Criminal investigations into the stabbing to death of a Korean Christian last week in southeast Turkey’s largest city are continuing under a cloak of judicial secrecy, as authorities search for evidence to resolve the controversy over the killer’s motive.
South Korean Jin-Wook Kim, 41, was murdered in a late-night Nov. 19 attack on the streets of Diyarbakir, while walking alone in a small alley near his home in the city’s impoverished Baglar district.
Bleeding heavily from two deep stab wounds to his heart and a third in his back, Kim stumbled onto a nearby street, where passers-by alerted the police and called an ambulance.
Despite prompt emergency medical efforts, Kim died that night at the city’s Selahattin Eyyubi State Hospital. He is survived by his wife, then pregnant with their second child, and four-year-old son. Five days later, his widow gave birth to a daughter, whom she named Sevinc (“Joy” in Turkish), as her husband had wished.
A memorial service for the murdered Christian was hosted in Diyarbakir Protestant Church on Nov 21, drawing an estimated 180 Turkish, Korean and other expatriate Christians from across Turkey to honor his life and memory.
Kim’s mother and older brother, as well as his widow’s mother and younger sister, flew from Korea to Diyarbakir to support his widow at the memorial church service. After the body was released to his family by local criminal forensics officials, Kim’s brother escorted it back to Korea on Nov. 26 for formal burial procedures.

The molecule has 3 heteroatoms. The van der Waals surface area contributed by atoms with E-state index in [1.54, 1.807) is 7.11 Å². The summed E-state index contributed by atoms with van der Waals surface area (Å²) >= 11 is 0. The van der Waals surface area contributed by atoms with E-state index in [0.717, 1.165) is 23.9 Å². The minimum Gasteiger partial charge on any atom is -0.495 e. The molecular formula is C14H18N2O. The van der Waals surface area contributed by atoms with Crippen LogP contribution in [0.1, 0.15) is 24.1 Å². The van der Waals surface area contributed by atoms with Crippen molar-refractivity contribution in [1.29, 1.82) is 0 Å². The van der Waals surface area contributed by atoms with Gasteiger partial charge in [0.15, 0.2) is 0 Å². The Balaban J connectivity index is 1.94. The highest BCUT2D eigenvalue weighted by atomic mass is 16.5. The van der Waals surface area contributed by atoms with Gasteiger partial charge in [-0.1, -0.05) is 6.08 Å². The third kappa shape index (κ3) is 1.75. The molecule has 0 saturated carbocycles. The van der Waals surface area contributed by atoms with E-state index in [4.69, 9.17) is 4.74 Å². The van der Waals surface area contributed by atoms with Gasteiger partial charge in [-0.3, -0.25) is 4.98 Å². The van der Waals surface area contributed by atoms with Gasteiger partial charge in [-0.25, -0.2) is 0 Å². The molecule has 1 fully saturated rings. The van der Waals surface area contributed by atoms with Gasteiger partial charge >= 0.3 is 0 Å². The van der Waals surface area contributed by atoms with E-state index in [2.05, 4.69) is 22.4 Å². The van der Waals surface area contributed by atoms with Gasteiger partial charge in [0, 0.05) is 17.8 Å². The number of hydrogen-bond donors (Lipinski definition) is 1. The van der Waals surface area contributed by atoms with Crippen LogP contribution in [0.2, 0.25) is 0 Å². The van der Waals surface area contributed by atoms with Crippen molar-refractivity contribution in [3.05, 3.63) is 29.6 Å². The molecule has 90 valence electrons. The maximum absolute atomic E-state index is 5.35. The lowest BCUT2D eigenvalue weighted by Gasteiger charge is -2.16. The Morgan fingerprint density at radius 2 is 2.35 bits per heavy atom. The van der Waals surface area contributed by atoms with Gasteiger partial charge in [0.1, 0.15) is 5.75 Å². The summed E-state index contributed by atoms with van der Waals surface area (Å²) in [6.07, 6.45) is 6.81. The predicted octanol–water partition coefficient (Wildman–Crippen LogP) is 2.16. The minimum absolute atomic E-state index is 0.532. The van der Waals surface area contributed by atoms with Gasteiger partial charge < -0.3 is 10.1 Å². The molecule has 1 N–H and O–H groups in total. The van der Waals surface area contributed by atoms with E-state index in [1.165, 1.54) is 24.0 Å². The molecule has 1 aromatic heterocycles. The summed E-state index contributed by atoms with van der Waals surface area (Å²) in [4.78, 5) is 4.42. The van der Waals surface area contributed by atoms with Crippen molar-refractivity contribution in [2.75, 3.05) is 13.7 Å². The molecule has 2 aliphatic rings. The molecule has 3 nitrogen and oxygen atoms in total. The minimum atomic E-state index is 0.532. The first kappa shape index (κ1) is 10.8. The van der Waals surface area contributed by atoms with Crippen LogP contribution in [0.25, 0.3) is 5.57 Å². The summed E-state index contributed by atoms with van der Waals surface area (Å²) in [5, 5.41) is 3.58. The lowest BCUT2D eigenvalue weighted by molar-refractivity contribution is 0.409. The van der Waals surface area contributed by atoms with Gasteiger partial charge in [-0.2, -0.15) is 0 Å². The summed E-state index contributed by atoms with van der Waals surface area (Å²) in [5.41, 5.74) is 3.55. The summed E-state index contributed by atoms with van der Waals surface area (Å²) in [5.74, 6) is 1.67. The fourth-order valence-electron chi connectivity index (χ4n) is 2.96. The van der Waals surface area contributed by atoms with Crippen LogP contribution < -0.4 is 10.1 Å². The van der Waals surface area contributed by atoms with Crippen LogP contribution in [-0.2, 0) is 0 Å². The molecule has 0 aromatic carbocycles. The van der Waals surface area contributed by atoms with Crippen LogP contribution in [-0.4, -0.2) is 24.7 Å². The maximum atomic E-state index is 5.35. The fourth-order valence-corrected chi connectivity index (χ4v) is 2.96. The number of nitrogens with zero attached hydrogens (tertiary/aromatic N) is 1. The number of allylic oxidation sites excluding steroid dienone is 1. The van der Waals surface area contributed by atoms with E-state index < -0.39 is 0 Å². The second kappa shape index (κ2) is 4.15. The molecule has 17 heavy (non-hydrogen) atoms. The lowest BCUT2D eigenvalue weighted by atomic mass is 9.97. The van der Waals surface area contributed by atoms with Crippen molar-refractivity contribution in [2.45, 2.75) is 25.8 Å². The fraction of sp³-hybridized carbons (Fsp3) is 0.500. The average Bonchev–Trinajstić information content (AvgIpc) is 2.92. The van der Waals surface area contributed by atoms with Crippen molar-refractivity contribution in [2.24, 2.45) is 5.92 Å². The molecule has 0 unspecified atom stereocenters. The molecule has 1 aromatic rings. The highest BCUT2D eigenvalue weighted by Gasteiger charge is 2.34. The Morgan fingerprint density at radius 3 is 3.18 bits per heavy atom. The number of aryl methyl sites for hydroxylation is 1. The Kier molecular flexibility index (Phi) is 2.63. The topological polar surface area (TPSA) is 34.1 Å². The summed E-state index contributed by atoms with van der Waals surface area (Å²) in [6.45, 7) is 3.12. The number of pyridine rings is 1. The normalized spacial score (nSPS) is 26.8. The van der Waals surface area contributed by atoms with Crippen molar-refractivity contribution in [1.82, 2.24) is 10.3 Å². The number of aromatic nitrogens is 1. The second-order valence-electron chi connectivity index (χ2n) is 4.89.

Kim was identified by the Korean Embassy in Ankara as a businessman involved in commercial trade in Diyarbakir. After arriving in Turkey five years ago, he had enrolled in university studies in Sanliurfa, 180 km (100 miles) from Diyarbakir, and near the Syrian border. He and his family had moved to Diyarbakir this past summer.
A robbery, or martyred for ‘missionary activities’?
Police statements to the Turkish press confirmed the following day that a local 16-year-old youth had been arrested as the murder assailant. The suspect reportedly testified to interrogators that he had stabbed the Korean while trying to steal his mobile phone. The teenager was reportedly known to authorities for his history of drug addiction and criminal activities.
Some local media reported that police investigators had themselves identified and then apprehended the suspect from video camera footage shot in streets close to the incident. But according to a statement released Nov. 27 by Turkey’s Association of Protestant Christians, the suspect’s father had turned his son into the police the following morning, after his son confessed he had stabbed someone the previous night.
According to friends of the murdered Korean, Kim was involved in a small house fellowship of Christians in the city and often talked about his faith with neighbors and friends in the area.
In a press notice released on Nov. 26, the Human Rights Center of the Diyarbakir Bar Association noted that allegations had been made that Kim’s murder was due to missionary activities.
“We are deeply saddened for such a tragic incident taking place in our ancient city of Diyarbakir which has hosted numerous different civilizations and has been a safe haven for diverse faiths and beliefs for centuries,” the statement said.
“Although some media reports alleged that the attack was carried out due to Mr. Kim’s missionary activities, we have not reached any findings supporting the claim in our initial research,” the report concluded, while pledging that the Bar Association would continue to follow the murder investigation.
Investigation now cloaked in secrecy
The public notice posted by Turkey’s Association of Protestant Churches (APC) about Kim’s murder warned that for the Diyarbakir investigation to proceed in a transparent manner, the crime must be examined from many aspects, not just as a robbery or random murder. That would require, the association said, lifting the judicial secrecy order, to openly inform society of the factual evidence uncovered in the investigation.